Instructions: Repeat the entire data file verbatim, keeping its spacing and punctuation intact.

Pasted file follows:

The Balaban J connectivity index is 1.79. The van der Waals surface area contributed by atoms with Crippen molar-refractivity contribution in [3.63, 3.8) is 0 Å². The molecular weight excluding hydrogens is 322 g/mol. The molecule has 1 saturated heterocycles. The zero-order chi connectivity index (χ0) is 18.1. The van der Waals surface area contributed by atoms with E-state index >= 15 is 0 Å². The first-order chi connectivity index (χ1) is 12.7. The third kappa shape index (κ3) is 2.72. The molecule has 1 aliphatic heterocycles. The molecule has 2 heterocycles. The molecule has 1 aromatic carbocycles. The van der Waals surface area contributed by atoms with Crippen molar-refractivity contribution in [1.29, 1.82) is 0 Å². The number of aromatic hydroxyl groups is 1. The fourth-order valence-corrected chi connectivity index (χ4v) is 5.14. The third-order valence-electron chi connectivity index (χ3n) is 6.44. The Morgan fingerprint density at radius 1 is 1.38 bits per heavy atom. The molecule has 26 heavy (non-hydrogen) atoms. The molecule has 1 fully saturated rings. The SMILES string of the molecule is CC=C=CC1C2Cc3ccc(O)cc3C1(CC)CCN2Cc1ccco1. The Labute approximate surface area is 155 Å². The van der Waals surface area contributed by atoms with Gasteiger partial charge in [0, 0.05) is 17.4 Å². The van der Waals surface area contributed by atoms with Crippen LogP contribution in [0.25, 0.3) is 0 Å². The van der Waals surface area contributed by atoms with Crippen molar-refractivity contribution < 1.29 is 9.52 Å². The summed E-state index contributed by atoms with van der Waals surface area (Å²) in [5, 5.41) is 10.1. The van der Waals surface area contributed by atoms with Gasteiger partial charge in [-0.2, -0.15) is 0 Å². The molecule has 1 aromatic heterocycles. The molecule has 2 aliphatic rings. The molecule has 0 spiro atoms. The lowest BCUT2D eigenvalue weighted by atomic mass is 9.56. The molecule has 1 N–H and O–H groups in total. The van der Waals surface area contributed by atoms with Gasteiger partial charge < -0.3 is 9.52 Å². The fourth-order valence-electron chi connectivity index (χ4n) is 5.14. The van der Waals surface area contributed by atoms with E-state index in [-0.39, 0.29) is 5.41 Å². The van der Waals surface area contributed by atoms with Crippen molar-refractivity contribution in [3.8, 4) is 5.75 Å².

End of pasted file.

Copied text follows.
The Balaban J connectivity index is 1.79. The van der Waals surface area contributed by atoms with Crippen molar-refractivity contribution in [3.63, 3.8) is 0 Å². The molecular weight excluding hydrogens is 322 g/mol. The molecule has 1 saturated heterocycles. The zero-order chi connectivity index (χ0) is 18.1. The van der Waals surface area contributed by atoms with E-state index >= 15 is 0 Å². The first-order chi connectivity index (χ1) is 12.7. The third kappa shape index (κ3) is 2.72. The molecule has 1 aliphatic heterocycles. The molecule has 2 heterocycles. The molecule has 1 aromatic carbocycles. The van der Waals surface area contributed by atoms with Crippen molar-refractivity contribution in [1.29, 1.82) is 0 Å². The number of aromatic hydroxyl groups is 1. The fourth-order valence-corrected chi connectivity index (χ4v) is 5.14. The third-order valence-electron chi connectivity index (χ3n) is 6.44. The Morgan fingerprint density at radius 1 is 1.38 bits per heavy atom. The molecule has 26 heavy (non-hydrogen) atoms. The molecule has 1 fully saturated rings. The SMILES string of the molecule is CC=C=CC1C2Cc3ccc(O)cc3C1(CC)CCN2Cc1ccco1. The Labute approximate surface area is 155 Å². The van der Waals surface area contributed by atoms with Gasteiger partial charge in [0, 0.05) is 17.4 Å². The van der Waals surface area contributed by atoms with Crippen LogP contribution in [0.25, 0.3) is 0 Å². The van der Waals surface area contributed by atoms with Crippen molar-refractivity contribution < 1.29 is 9.52 Å². The summed E-state index contributed by atoms with van der Waals surface area (Å²) in [5, 5.41) is 10.1. The van der Waals surface area contributed by atoms with Gasteiger partial charge in [-0.2, -0.15) is 0 Å². The molecule has 1 aromatic heterocycles. The molecule has 2 aliphatic rings. The molecule has 0 spiro atoms. The lowest BCUT2D eigenvalue weighted by atomic mass is 9.56. The molecule has 1 N–H and O–H groups in total. The van der Waals surface area contributed by atoms with Gasteiger partial charge < -0.3 is 9.52 Å². The fourth-order valence-electron chi connectivity index (χ4n) is 5.14. The van der Waals surface area contributed by atoms with E-state index in [-0.39, 0.29) is 5.41 Å². The van der Waals surface area contributed by atoms with Crippen molar-refractivity contribution in [3.8, 4) is 5.75 Å².